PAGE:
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Defining the location axis

In the SitePlan Definitions choose 2.10 Time/Location definition menu and click on it.

The start and end location values must be entered in the “Location” column. These set the overall scale of the chart. Intermediate locations can also be entered and these will be shown on the chart.

The start and end location values must be entered in the “Location” column. These set the overall scale of the chart. Intermediate locations can also be entered and these will be shown on the chart.

Sometimes it is more convenient to use codes to represent locations. In this example the East and West portals have codes (EP and WP) against their location chainages. Either the “raw” chainage or the code can be used to reference a location, or a mixture as shown here in the background document.

This technique is useful in hi rise (use T15 instead of level 60.250, say) or in housing programs where unit numbers can be used.

Selecting and positioning activities

To be included on the Time/Location chart, an activity must have an entry in the “Location” column of Time/Location List, view document 2.1. In this example, the railway line extends from chainage 0 to 8000 and the activities have location entries in this range.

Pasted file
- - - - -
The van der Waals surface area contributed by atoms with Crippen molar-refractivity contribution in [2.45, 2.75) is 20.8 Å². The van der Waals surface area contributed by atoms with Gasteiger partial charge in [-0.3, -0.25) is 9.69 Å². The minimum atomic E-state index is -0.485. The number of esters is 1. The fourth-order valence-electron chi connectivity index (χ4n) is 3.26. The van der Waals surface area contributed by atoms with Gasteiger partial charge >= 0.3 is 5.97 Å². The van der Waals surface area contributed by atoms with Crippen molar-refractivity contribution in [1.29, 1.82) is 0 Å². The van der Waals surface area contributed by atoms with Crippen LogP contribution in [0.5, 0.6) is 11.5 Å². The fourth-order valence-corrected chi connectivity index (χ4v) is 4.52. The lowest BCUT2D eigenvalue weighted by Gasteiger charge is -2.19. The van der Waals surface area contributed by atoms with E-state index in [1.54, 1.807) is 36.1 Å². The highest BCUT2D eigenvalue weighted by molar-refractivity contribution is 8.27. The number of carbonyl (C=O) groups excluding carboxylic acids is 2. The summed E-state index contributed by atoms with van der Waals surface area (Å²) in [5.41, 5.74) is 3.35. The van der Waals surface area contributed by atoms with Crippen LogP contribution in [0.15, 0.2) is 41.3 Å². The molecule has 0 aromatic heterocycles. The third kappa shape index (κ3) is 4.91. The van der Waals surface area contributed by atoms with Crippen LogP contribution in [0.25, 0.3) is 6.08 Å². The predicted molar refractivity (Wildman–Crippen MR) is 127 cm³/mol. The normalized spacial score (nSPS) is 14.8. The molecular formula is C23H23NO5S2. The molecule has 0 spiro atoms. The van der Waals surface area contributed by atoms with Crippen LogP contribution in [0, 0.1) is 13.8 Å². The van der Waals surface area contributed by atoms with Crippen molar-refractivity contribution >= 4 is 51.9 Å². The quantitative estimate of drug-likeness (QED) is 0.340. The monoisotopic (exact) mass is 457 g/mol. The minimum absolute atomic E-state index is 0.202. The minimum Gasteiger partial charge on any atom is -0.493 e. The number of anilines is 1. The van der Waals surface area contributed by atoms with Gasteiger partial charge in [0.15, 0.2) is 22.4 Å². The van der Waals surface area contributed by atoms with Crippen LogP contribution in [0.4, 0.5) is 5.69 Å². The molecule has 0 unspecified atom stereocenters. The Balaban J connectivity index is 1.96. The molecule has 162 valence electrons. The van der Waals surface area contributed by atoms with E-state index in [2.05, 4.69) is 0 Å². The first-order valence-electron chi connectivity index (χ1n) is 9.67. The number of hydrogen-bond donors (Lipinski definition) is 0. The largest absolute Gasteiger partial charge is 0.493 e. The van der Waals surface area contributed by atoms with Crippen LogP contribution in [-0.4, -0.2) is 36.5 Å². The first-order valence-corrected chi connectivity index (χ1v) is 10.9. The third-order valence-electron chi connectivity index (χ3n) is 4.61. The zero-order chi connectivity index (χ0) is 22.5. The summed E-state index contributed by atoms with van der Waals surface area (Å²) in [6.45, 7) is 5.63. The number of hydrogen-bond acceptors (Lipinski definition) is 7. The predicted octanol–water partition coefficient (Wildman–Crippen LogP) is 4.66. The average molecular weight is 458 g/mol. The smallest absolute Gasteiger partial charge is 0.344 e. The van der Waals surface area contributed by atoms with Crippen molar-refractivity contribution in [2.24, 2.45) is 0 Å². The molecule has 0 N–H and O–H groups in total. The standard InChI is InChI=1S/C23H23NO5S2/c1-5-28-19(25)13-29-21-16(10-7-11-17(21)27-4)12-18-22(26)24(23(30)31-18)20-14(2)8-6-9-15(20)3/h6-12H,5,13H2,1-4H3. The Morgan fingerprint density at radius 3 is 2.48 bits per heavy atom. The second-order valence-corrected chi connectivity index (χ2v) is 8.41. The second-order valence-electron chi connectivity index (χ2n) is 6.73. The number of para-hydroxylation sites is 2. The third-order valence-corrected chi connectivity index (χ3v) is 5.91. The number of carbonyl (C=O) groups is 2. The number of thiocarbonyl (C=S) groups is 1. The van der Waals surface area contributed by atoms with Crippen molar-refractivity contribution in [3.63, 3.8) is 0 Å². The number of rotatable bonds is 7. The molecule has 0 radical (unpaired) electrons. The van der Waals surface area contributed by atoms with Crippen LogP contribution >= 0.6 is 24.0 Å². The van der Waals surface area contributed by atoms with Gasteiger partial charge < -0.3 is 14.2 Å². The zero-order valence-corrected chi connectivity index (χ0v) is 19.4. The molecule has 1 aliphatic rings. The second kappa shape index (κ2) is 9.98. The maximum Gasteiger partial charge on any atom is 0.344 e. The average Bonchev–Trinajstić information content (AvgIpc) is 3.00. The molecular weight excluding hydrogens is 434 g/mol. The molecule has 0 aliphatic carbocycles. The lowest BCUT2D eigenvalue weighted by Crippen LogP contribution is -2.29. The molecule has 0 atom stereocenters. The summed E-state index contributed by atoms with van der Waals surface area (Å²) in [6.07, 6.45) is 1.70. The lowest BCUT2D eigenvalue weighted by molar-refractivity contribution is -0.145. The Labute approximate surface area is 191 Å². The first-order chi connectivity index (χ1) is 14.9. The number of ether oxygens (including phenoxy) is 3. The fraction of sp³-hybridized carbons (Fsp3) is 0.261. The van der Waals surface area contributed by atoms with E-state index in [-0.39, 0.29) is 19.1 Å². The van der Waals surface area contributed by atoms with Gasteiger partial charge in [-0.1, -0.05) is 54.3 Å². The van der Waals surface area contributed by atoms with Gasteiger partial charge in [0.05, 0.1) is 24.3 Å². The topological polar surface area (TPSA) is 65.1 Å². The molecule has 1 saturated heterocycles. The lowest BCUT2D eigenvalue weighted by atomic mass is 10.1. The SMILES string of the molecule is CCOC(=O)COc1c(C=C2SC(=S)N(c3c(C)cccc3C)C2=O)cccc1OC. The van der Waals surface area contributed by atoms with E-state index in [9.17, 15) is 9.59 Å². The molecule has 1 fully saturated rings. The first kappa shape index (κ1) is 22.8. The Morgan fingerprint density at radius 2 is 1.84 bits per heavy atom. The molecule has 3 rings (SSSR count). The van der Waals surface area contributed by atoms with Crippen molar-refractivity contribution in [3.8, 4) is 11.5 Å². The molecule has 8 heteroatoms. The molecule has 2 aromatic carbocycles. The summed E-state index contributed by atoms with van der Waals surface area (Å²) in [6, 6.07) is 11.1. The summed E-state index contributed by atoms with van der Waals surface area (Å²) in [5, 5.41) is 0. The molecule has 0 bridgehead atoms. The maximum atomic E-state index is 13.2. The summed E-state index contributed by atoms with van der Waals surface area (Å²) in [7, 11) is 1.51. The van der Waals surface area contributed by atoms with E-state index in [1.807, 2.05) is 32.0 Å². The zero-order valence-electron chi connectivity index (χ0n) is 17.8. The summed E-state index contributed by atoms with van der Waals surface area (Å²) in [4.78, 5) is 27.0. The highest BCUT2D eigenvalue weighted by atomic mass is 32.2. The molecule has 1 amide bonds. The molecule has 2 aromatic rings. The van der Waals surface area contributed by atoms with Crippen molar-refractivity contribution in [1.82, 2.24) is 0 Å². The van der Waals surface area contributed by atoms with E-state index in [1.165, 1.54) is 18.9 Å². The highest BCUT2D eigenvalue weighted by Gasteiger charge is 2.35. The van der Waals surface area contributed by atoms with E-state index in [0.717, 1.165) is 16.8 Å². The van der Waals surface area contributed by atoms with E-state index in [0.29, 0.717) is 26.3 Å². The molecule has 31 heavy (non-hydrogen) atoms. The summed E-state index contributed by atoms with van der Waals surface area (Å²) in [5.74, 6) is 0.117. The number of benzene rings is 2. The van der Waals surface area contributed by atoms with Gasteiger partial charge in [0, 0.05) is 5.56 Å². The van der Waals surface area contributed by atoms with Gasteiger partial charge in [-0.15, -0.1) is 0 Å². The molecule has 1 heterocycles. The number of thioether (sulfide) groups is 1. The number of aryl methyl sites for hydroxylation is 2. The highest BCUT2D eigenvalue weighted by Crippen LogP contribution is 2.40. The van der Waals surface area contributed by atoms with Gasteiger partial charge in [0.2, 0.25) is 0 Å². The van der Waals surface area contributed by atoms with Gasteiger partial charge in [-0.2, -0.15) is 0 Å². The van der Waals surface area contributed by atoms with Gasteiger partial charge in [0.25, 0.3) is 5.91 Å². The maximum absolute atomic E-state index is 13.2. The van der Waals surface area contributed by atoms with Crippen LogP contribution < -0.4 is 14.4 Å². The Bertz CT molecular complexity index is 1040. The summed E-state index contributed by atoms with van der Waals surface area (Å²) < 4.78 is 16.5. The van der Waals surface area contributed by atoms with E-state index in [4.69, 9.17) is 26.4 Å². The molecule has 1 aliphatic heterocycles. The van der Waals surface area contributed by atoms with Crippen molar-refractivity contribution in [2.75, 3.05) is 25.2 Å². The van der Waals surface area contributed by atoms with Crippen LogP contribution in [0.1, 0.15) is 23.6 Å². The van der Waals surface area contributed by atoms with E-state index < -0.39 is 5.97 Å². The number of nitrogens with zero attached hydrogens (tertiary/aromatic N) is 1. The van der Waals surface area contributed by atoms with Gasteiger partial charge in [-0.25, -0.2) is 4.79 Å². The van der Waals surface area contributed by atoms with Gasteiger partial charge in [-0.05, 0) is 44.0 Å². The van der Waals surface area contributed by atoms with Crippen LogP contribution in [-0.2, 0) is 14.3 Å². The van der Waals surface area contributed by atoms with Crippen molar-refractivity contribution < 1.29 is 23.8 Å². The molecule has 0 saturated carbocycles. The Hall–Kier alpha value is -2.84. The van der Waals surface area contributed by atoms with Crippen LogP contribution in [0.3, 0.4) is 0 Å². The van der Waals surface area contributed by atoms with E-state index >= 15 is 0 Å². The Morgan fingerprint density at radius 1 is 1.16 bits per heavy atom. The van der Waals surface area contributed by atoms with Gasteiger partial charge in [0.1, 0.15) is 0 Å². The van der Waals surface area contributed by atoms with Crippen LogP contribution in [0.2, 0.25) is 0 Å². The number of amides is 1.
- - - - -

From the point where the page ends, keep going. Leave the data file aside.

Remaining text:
The location can also be floors of a building, levels of the floors, number of houses, depth of a mine shaft, etc.

The Time element

The position of a bar on the Time/Location chart is taken from the start and end dates of the activity.

To avoid too much detail on the chart it is often necessary to summarise a series of activities into T types (SitePlan speak for hammocks).

Three kinds of activity bars

Activities can be represented as fixed bars, sloping bars or block bars.

Fixed bars

Are activities located at one, fixed location – for example, “Construct East portal”. They are given a single location value.

Sloping Bars

Are activities that stretch between two points – eg: “Line tunnel”. They require two location values separated by a hyphen (-).

Block Bars

Are activities that stretch between two points, but have no direction or “flow” – eg: “Station buildings”. They require two location values separated by a hash (#). Block bars often represent a larger group of activities summarised as a T type.